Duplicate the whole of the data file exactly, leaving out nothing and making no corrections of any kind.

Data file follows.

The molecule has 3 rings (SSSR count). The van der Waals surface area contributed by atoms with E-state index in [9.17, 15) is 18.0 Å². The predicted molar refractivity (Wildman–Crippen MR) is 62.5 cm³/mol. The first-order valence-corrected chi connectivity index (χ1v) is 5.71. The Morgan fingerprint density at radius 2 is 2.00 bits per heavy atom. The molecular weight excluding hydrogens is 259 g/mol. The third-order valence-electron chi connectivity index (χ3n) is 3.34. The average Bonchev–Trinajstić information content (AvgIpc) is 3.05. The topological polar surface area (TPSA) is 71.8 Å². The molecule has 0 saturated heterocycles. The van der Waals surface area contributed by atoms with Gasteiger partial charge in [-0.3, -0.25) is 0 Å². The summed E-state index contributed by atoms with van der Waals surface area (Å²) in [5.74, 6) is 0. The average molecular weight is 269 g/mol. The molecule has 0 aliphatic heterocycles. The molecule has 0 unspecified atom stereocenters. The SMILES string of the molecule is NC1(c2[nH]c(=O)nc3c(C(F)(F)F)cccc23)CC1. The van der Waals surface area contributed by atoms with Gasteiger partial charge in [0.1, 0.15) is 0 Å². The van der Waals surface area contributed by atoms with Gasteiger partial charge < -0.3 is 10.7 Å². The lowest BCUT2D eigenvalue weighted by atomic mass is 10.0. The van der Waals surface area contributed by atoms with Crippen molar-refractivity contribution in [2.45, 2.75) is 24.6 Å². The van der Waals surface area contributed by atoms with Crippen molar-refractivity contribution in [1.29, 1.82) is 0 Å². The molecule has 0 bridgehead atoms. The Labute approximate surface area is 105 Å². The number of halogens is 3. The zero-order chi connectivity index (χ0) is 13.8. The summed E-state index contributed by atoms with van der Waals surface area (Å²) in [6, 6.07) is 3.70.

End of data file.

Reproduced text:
The molecule has 3 rings (SSSR count). The van der Waals surface area contributed by atoms with E-state index in [9.17, 15) is 18.0 Å². The predicted molar refractivity (Wildman–Crippen MR) is 62.5 cm³/mol. The first-order valence-corrected chi connectivity index (χ1v) is 5.71. The Morgan fingerprint density at radius 2 is 2.00 bits per heavy atom. The molecular weight excluding hydrogens is 259 g/mol. The third-order valence-electron chi connectivity index (χ3n) is 3.34. The average Bonchev–Trinajstić information content (AvgIpc) is 3.05. The topological polar surface area (TPSA) is 71.8 Å². The molecule has 0 saturated heterocycles. The van der Waals surface area contributed by atoms with Gasteiger partial charge in [-0.3, -0.25) is 0 Å². The summed E-state index contributed by atoms with van der Waals surface area (Å²) in [5.74, 6) is 0. The average molecular weight is 269 g/mol. The molecule has 0 aliphatic heterocycles. The molecule has 0 unspecified atom stereocenters. The SMILES string of the molecule is NC1(c2[nH]c(=O)nc3c(C(F)(F)F)cccc23)CC1. The van der Waals surface area contributed by atoms with Gasteiger partial charge in [0.1, 0.15) is 0 Å². The van der Waals surface area contributed by atoms with Gasteiger partial charge < -0.3 is 10.7 Å². The lowest BCUT2D eigenvalue weighted by atomic mass is 10.0. The van der Waals surface area contributed by atoms with Crippen molar-refractivity contribution in [2.45, 2.75) is 24.6 Å². The van der Waals surface area contributed by atoms with Crippen molar-refractivity contribution in [1.29, 1.82) is 0 Å². The molecule has 0 bridgehead atoms. The Labute approximate surface area is 105 Å². The number of halogens is 3. The zero-order chi connectivity index (χ0) is 13.8. The summed E-state index contributed by atoms with van der Waals surface area (Å²) in [6, 6.07) is 3.70.